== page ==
Thoughts on: The True Story of Kaspar Hauser

It was really late one evening back when I studied in the dark and cold north of Sweden, when I turned on the TV to see a curiously strange scene from a German movie. I simple man was standing perfectly still, hand raised in the air holing a small paper note (a plead to the major to take him under his wings) in the middle of a city square.

The movie really made an impression on me, but I never got to know the name of the film or the strange man it portrayed.

The strange movie came to mind now and then during the coming 15 years, until I finally got the name of it. It was Werner Herzogs dramatization of the story of Kaspar Hauser.

Realizing it was based on true events I decided read a book about it.


πŸ“ Kaspar Hauser was a German youth who claimed to have grown up in the total isolation, in a cage, in total darkness.

πŸ“ β€œHe could see in the dark as well as by day, but could not endure the light of the sun.”

πŸ“ β€œHis sense of smell was extraordinary.”

πŸ“ He had magnetic qualities. β€œIron attracted him; he declared that in riding, the iron saddle kept him in his seat, while his feet were held fast by the stirrups.”

πŸ“ Chameleon-like. β€œThe every-day face, which he wore to those immediately about him, Was neutral and commonplace enough, but instantly vanished if he was in company. β€œ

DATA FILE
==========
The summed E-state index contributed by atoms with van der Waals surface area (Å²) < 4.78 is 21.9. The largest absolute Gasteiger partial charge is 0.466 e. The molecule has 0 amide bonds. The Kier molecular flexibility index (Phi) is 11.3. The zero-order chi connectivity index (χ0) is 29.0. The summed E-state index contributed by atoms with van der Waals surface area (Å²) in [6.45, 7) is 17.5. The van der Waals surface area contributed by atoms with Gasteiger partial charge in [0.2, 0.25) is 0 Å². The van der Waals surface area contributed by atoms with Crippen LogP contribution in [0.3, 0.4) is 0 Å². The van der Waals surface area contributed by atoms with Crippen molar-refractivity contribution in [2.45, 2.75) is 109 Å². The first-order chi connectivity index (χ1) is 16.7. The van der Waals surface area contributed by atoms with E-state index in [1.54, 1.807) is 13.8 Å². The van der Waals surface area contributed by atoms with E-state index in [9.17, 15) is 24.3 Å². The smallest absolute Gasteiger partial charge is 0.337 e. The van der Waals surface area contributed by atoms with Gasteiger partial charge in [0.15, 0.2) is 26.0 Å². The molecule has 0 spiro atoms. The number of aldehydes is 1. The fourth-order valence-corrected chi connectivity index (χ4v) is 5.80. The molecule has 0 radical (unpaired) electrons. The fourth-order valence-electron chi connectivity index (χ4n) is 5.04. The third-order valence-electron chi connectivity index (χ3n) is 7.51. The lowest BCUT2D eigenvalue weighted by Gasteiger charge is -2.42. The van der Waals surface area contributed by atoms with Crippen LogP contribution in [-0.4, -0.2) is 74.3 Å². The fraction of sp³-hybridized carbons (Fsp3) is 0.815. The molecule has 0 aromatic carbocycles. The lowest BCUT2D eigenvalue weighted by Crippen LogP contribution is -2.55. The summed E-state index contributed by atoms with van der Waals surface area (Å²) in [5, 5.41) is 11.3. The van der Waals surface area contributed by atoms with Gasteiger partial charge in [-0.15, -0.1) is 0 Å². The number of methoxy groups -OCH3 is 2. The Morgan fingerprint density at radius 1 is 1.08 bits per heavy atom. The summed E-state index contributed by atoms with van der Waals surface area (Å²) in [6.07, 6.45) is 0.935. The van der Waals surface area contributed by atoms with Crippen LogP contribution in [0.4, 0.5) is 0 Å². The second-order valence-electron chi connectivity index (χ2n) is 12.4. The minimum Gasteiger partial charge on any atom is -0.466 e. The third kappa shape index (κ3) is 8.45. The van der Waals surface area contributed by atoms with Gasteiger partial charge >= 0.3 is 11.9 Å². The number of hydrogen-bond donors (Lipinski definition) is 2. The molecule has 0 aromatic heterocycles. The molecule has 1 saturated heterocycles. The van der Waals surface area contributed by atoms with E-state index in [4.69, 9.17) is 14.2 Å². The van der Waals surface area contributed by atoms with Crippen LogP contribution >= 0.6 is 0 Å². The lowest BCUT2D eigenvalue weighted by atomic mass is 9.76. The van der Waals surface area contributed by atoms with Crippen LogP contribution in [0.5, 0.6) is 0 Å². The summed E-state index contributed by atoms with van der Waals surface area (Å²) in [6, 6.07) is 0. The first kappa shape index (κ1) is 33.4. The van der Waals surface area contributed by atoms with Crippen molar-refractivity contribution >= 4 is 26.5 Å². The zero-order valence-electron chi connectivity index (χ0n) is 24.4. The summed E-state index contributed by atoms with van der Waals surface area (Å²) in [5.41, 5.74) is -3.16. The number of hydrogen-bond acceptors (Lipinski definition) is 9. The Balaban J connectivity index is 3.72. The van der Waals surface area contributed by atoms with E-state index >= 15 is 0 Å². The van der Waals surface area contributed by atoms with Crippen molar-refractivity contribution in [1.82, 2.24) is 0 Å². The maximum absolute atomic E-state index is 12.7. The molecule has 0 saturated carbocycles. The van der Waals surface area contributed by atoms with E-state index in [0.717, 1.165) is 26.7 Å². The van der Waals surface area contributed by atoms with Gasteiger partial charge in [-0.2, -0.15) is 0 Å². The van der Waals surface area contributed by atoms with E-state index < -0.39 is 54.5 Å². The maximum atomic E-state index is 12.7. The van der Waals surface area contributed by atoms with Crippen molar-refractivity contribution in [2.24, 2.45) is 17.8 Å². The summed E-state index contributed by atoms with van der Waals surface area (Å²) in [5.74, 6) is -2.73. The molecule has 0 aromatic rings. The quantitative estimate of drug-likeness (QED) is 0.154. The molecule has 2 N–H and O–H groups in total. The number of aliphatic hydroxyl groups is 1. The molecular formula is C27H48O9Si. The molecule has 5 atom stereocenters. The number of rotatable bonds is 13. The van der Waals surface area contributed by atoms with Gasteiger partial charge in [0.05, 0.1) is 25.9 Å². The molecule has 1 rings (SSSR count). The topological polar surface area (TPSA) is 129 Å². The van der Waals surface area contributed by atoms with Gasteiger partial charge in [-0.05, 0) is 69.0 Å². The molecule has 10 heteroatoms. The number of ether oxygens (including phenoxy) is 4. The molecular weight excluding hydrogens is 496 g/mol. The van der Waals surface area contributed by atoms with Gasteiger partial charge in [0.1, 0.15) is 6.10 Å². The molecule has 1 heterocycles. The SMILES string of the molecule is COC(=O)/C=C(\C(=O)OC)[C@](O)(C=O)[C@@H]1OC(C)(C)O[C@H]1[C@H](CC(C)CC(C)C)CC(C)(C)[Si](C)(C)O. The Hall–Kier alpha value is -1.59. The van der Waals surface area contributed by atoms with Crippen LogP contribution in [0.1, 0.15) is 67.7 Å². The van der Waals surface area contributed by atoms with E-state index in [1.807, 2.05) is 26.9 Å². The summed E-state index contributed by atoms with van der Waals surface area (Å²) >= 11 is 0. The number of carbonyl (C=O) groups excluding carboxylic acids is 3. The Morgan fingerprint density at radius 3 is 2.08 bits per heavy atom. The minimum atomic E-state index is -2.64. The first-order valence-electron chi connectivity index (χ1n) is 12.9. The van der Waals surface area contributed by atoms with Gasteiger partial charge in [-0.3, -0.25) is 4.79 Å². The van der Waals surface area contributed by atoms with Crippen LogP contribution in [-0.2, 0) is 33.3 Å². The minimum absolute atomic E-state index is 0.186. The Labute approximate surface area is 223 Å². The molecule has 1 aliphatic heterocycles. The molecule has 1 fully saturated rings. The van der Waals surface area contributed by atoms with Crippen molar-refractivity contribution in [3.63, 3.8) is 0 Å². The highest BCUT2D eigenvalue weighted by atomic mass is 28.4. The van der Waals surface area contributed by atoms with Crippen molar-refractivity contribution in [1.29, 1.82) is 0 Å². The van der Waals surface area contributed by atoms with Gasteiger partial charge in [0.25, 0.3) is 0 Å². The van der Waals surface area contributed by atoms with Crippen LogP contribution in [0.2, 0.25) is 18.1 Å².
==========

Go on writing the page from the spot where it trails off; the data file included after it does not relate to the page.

πŸ“ He was stabbed to death. Most likely by accident in an attempt to fake an assassination in order to be placed in the care of another protector.

πŸ“ Many argued, both during and after Hauser’s life, that he was most likely just a fraud.


πŸ’­ THOUGHTS:

Was he just a liar and sociopathic narcissist all along! Or was his behavior was the result of year of assault and absence of parental love. Maybe a mix of both?!


βš–οΈ VERDICT:

Stories like these keep kindles a sense childlike wonder in me. The story is just fascinating, but the book is dry and dull at times; even painfully so towards the end with its court witness accounts and endless dissing of other written accounts of the Kaspar Hauser story.

3/5


What’s your favorite movie adaption of a non-fiction book?

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